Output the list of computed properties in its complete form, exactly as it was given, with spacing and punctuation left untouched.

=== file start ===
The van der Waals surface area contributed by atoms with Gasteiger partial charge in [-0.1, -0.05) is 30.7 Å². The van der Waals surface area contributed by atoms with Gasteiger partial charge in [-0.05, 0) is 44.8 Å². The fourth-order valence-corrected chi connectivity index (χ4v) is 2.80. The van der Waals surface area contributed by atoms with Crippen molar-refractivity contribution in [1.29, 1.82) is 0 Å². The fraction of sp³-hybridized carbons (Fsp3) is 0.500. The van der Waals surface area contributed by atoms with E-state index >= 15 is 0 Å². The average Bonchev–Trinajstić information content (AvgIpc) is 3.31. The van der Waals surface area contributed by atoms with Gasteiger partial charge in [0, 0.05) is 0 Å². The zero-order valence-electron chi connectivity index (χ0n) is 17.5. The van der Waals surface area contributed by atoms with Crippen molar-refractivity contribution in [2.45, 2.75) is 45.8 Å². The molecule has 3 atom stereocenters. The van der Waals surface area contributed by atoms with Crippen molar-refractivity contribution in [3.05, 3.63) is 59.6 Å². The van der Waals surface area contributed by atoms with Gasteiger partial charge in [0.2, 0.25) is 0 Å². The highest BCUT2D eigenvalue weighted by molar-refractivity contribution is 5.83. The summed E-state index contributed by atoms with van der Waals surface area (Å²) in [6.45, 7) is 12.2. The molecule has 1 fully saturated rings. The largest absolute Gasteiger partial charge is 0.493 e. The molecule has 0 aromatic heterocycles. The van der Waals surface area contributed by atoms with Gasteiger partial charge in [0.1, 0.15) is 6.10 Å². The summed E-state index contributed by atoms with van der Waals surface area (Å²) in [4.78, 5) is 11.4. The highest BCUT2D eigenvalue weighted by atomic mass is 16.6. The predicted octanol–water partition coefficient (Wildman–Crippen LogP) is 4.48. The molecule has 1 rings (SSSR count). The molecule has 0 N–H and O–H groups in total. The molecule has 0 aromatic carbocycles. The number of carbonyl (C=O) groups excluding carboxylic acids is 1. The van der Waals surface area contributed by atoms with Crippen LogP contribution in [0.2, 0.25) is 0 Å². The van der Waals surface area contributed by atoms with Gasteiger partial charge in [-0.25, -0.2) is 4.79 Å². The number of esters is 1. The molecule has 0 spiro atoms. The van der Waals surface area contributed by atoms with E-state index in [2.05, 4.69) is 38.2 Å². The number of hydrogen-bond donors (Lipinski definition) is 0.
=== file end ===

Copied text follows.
The van der Waals surface area contributed by atoms with Gasteiger partial charge in [-0.1, -0.05) is 30.7 Å². The van der Waals surface area contributed by atoms with Gasteiger partial charge in [-0.05, 0) is 44.8 Å². The fourth-order valence-corrected chi connectivity index (χ4v) is 2.80. The van der Waals surface area contributed by atoms with Crippen molar-refractivity contribution in [1.29, 1.82) is 0 Å². The fraction of sp³-hybridized carbons (Fsp3) is 0.500. The van der Waals surface area contributed by atoms with E-state index >= 15 is 0 Å². The average Bonchev–Trinajstić information content (AvgIpc) is 3.31. The van der Waals surface area contributed by atoms with Gasteiger partial charge in [0, 0.05) is 0 Å². The zero-order valence-electron chi connectivity index (χ0n) is 17.5. The van der Waals surface area contributed by atoms with Crippen molar-refractivity contribution in [2.45, 2.75) is 45.8 Å². The molecule has 3 atom stereocenters. The van der Waals surface area contributed by atoms with Crippen molar-refractivity contribution in [3.05, 3.63) is 59.6 Å². The van der Waals surface area contributed by atoms with Gasteiger partial charge in [0.2, 0.25) is 0 Å². The highest BCUT2D eigenvalue weighted by molar-refractivity contribution is 5.83. The summed E-state index contributed by atoms with van der Waals surface area (Å²) in [6.45, 7) is 12.2. The molecule has 1 fully saturated rings. The largest absolute Gasteiger partial charge is 0.493 e. The molecule has 0 aromatic heterocycles. The van der Waals surface area contributed by atoms with Gasteiger partial charge in [0.1, 0.15) is 6.10 Å². The summed E-state index contributed by atoms with van der Waals surface area (Å²) in [4.78, 5) is 11.4. The highest BCUT2D eigenvalue weighted by atomic mass is 16.6. The predicted octanol–water partition coefficient (Wildman–Crippen LogP) is 4.48. The molecule has 1 rings (SSSR count). The molecule has 0 N–H and O–H groups in total. The molecule has 0 aromatic carbocycles. The number of carbonyl (C=O) groups excluding carboxylic acids is 1. The van der Waals surface area contributed by atoms with Crippen LogP contribution in [0.2, 0.25) is 0 Å². The van der Waals surface area contributed by atoms with Gasteiger partial charge in [-0.25, -0.2) is 4.79 Å². The number of esters is 1. The molecule has 0 spiro atoms. The van der Waals surface area contributed by atoms with E-state index in [2.05, 4.69) is 38.2 Å². The number of hydrogen-bond donors (Lipinski definition) is 0.